There’s an increasing selection of alternative spaces to stay in these days, from couches to homestays, to carefully curated rental homes or even capsule inns – and Miniloft is a unique place that stands out on its own merits.
Also known as Miniloftmitte, this apartment hotel was created by Britta and Matthew Griffin, two wandering architects who found themselves in Berlin. Miniloft was their answer to the seemingly never-ending search for their home away from home. Nearly a decade ago, the pair took a liking to a run-down 19th century factory building in East Berlin and gave it new life.
Before, the Miniloft design Hotel before renovation, photo taken in 1999.
After, the Miniloft design Hotel after completion, photo taken in 2004.
Now an elegantly designed apartment hotel, Miniloft has 14 spacious loft-type apartments spread out across two adjacent buildings. The older building, renovated in 2002, has three Classic and three Compact minilofts; the newer building, finished in 2004, has four Introverted and four Extroverted minilofts. All apartments have ultra-modern furnishings, well-equipped kitchenettes and soft, fluffy beds – everything a traveller needs for a rejuvenating stay. But don’t take our word for it: Britta and Matthew moved into their own Miniloft and have never looked back since.
The modern Extroverted minilofts feature a spectacular south facing 12 meter (40 ft.) glass curtain wall running the length of these spacious (45 sqm / 450 sq.ft.) apartments.
The lofts are a stone’s throw away to Berlin’s key historical and cultural sites including the Brandeburg Gate, the Reichstag Building, the Tiergarten and the Holocaust memorial. For those who want to stick a little closer to home, the Hessiche Strasse neighbourhood is home to an ever-growing number of hip bars, cafes and galleries. The Hamburger Bahnhof, a museum of contemporary art, is nearby as well.
One of the staff, Telegrau sitting on the green rooftop in Miniloft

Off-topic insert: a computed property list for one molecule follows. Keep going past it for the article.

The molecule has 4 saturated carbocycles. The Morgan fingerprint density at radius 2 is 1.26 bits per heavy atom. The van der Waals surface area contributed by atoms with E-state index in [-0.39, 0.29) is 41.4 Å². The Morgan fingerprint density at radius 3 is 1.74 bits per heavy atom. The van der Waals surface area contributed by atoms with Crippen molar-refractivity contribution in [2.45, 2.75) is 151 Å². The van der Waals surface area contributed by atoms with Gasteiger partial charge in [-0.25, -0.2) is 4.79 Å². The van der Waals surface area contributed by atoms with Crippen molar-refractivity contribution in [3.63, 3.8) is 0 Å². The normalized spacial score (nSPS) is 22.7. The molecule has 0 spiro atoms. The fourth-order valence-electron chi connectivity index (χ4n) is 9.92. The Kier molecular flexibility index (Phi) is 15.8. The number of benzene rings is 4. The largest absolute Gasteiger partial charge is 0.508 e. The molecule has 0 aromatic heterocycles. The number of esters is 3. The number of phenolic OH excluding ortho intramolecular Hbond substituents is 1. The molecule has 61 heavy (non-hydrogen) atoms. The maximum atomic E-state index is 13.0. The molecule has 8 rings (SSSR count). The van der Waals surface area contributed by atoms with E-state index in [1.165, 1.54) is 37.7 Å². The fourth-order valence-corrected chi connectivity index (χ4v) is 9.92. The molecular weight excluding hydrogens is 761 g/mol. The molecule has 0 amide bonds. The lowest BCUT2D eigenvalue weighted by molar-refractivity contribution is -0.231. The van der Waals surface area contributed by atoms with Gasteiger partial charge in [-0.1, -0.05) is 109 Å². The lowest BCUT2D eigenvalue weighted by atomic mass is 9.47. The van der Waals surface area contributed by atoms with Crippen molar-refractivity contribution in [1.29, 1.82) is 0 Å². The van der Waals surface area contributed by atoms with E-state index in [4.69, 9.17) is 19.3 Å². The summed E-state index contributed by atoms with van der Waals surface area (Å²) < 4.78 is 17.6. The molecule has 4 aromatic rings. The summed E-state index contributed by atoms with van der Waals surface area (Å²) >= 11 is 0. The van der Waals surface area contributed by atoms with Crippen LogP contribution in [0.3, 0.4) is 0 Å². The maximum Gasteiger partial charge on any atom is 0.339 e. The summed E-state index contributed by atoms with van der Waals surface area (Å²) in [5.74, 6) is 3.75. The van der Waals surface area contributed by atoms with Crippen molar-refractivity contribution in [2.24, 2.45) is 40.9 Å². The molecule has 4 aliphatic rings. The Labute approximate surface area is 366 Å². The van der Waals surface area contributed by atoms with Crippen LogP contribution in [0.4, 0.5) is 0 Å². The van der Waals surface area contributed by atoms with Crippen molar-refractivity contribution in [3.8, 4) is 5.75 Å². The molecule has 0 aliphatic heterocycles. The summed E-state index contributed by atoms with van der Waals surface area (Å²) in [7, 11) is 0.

Miniloft is at the cutting edge of urban planning, designed to show us how changes in technology, society and economy have an impact on the built environment. Its architects envisioned a place where design excellence and contemporary architecture meet. The entire building was designed to reduce environmental impact: in summer, a sun-shade system helps reduce energy consumption and keep the apartments cool; the grass roof helps reduce water run-off, clean the air and keep the roof in tip-top shape. Even the electricity comes from 100% renewable resources, such as wind and solar power.
Forest Flower floor in Miniloft and Miniloft Countyard in Fall
The award-winning complex has been featured in numerous design and architecture publications such as A10, Deutsche Bauzeitung, and even featured in the Venice Biennale’s German Pavilion. The contrast between the older building’s pared-down, industrial look – think exposed stonework and free-hanging bulbs all around – and the cozy, warm and inviting newer building is striking. Miniloft was created to provide as flexible a space as possible for its guests, and its adaptable nature as a mixed-use building ensures that the building will be useful for generations to come.
The steel and concrete Miniloft in the Mitte district, Berlin
Official Website: http://www.miniloft.com